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Super-Repellent Plastic

With GE’s new plastic, self-washing buildings, cheap diagnostic chips, and free-flowing honey jars are possible.

If you’ve ever despaired over getting the last drop of ketchup or detergent out of a plastic bottle – or happen to be a microfluidics researcher wondering how you’ll ever mass-produce a cheap diagnostics chip – scientists at GE may have a plastic for you.

Company researchers have come up with a way to process a common polymer so that it repels fluid, even drops of honey roll right off. The resulting property is called “superhydrophobicity” – or extreme repelling of water-based fluids – beyond even that of a freshly waxed car.

[Click here to view images.]  

While several existing engineered materials behave this way, the GE accomplishment is noteworthy because it was done with an inexpensive plastic, GE’s Lexan, that’s normally “hydrophilic,” meaning water spreads out on contact, not something that’s “hydrophobic” to start with, such as Teflon or silicone-based materials. These latter materials are far more expensive compared with Lexan, a ubiquitous thermoplastic used in products ranging from CDs and DVDs to automotive headlamps, food storage containers, and common household appliances.

While GE is not predicting specific applications yet, a few are theoretically possible. A cheap superhydrophobic plastic could be used in food containers from which every last bit of ketchup or syrup would flow right out. It could also allow for a building panel that repels water so efficiently that rain would wash away dirt – making it essentially self-cleaning.

Such a material could be a bonanza for medicine, too. In the field of microfluidics, superhydrophobic materials are needed so that tiny volumes of blood or other body fluids can flow more easily through micrometer-scale channels. Although some superhydrophobic materials are currently available, they’re expensive enough to preclude visions of diagnostic gadgets that you could buy in a drugstore. A cheap plastic, though, could make such a disposable diagnostic chip feasible. “It is a big deal and it is important for the microfluidics applications,” says Neelesh Patankar, a mechanical engineer and microfluidics at Northwestern University.

GE has not published its research achievement, out of intellectual property considerations. But the company believes it’s onto something entirely new. “To our knowledge, most if not all of the superhydrophobic materials that we had read about until the middle of last year [when the company made its first prototype] were starting with materials that were already hydrophobic. It’s a lot easier to make them superhydrophobic. We started in the hole, with something that is hydrophilic. That is what was unique,” says Margaret Blohm, advanced technology leader for GE’s nanotechnology lab at its Global Research Center in Niskayuna, NY. “We have turned hydrophilic into superhydrophobic. We are probably the first group to do this.”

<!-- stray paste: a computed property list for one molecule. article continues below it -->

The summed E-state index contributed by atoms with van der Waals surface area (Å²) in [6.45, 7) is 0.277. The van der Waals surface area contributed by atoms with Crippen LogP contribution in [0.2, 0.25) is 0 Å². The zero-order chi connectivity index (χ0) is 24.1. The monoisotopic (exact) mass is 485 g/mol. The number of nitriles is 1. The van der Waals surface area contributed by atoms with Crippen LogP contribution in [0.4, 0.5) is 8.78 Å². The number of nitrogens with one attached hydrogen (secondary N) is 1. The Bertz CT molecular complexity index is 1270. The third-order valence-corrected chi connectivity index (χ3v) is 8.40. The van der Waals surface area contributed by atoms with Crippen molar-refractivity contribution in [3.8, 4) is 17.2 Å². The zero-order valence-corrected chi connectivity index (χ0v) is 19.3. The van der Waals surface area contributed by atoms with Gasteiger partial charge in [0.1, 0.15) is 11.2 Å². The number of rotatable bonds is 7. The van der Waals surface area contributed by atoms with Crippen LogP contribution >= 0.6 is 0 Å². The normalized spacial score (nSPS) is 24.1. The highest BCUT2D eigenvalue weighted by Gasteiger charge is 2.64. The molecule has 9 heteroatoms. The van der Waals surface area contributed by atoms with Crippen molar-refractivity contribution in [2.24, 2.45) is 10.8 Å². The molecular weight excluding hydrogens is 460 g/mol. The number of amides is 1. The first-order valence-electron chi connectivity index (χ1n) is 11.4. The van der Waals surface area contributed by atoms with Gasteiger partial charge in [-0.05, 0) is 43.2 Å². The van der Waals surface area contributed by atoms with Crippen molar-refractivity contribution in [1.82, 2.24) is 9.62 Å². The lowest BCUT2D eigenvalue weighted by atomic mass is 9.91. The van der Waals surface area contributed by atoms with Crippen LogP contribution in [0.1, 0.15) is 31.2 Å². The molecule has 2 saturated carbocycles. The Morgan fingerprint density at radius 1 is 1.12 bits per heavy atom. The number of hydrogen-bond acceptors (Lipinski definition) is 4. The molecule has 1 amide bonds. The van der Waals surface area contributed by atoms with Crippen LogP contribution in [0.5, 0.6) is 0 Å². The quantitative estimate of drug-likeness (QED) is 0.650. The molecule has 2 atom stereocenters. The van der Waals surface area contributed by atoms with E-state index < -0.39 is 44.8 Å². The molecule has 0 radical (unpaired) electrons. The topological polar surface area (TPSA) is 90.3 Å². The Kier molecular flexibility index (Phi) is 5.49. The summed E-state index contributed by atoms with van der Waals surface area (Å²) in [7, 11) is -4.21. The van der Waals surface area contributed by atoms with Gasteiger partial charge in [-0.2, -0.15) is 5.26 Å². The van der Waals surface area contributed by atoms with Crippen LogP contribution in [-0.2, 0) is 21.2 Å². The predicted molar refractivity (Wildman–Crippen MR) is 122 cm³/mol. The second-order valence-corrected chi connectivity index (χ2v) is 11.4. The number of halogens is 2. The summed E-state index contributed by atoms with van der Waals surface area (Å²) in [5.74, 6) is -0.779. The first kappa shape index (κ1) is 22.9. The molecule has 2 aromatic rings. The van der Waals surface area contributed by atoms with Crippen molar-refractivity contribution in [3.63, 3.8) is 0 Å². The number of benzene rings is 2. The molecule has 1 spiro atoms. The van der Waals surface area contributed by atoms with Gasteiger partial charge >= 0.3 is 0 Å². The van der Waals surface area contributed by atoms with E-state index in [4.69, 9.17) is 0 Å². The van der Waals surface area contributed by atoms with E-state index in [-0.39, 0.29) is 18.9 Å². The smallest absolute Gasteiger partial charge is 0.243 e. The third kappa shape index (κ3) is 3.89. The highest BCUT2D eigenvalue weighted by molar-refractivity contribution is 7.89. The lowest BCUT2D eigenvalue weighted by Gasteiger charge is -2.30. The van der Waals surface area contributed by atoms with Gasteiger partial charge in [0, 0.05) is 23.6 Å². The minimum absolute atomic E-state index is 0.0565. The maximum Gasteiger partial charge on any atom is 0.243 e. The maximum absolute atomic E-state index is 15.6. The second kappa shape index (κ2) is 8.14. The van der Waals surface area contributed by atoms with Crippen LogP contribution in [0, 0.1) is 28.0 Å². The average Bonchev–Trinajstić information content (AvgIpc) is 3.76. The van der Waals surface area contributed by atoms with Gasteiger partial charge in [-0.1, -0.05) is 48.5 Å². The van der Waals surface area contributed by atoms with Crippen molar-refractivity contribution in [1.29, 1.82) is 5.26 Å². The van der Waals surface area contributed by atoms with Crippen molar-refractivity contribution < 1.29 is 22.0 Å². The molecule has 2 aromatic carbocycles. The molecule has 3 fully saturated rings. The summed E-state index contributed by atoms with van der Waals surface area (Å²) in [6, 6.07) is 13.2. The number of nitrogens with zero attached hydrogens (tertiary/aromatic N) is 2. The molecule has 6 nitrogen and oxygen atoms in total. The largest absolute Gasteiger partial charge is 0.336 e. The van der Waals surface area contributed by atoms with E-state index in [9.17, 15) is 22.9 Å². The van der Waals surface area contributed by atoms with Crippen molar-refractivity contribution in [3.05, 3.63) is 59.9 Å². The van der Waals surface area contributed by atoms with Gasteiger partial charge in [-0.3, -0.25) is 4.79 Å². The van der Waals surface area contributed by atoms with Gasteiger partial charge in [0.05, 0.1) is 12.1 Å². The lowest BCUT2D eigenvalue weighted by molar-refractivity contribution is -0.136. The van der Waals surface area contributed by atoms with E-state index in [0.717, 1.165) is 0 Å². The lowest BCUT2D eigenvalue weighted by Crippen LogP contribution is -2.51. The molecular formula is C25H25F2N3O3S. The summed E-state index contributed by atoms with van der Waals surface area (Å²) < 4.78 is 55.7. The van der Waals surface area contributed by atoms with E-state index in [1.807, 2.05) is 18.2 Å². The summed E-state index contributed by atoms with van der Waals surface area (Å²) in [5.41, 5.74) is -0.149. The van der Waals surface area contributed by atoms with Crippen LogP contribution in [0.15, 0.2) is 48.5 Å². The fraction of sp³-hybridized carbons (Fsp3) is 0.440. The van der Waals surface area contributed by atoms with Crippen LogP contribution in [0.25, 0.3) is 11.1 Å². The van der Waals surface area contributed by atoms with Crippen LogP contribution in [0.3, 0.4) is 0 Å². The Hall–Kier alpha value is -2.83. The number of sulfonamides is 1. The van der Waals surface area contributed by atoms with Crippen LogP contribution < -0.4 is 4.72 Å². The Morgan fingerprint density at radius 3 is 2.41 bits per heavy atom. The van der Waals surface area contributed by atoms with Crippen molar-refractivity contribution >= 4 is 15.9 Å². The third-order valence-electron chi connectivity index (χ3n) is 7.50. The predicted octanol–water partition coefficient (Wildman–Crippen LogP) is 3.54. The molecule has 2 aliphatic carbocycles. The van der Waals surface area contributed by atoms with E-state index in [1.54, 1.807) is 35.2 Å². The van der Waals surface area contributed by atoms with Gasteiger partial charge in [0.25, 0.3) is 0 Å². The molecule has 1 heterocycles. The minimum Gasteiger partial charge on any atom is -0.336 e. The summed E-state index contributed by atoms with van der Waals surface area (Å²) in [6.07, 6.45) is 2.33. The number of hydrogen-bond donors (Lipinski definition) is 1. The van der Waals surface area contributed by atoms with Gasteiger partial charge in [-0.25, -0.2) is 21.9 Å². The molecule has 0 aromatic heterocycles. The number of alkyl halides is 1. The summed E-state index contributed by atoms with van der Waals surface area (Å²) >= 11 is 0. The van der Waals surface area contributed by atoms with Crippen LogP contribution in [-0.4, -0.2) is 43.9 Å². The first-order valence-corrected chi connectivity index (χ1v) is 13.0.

GE accomplished this by modifying a material that’s a mainstay of its plastics business. And they took their inspiration from the leaves of the lotus plant, which is naturally superhydrophobic; microscopic inspection of lotus leaves reveals their nanocrystalline wax structure. The lotus leaf surface has cells 5-10 micrometers wide, on top of which are tiny wax crystals that are tens of nanometers wide. On a lotus leaf, water beads look almost like perfect spheres.

GE set out to mimic this pattern on the surface of its polycarbonate material, essentially by “roughening” the surface in a specific way. Tao Deng, materials scientist at GE, is tight-lipped about the process, but says it was done with a “chemical treatment of the surface.”

GE succeeded with its prototype last summer, but only began discussing the advance in recent weeks. One of the significant downsides is that the process leaves the plastic opaque, not transparent. That means it would not work for plastic windows or clear food containers. But a clear version is not far off. “That’s coming,” Deng says.

Even getting the opaque versions into real products will take some time. GE estimates it will be at least five years before commercialization, once the manufacturing issues are resolved. Five years isn’t that much time, though – about how long it takes for all the ketchup to drip out of today’s plastic bottles.

Home page image courtesy of GE.

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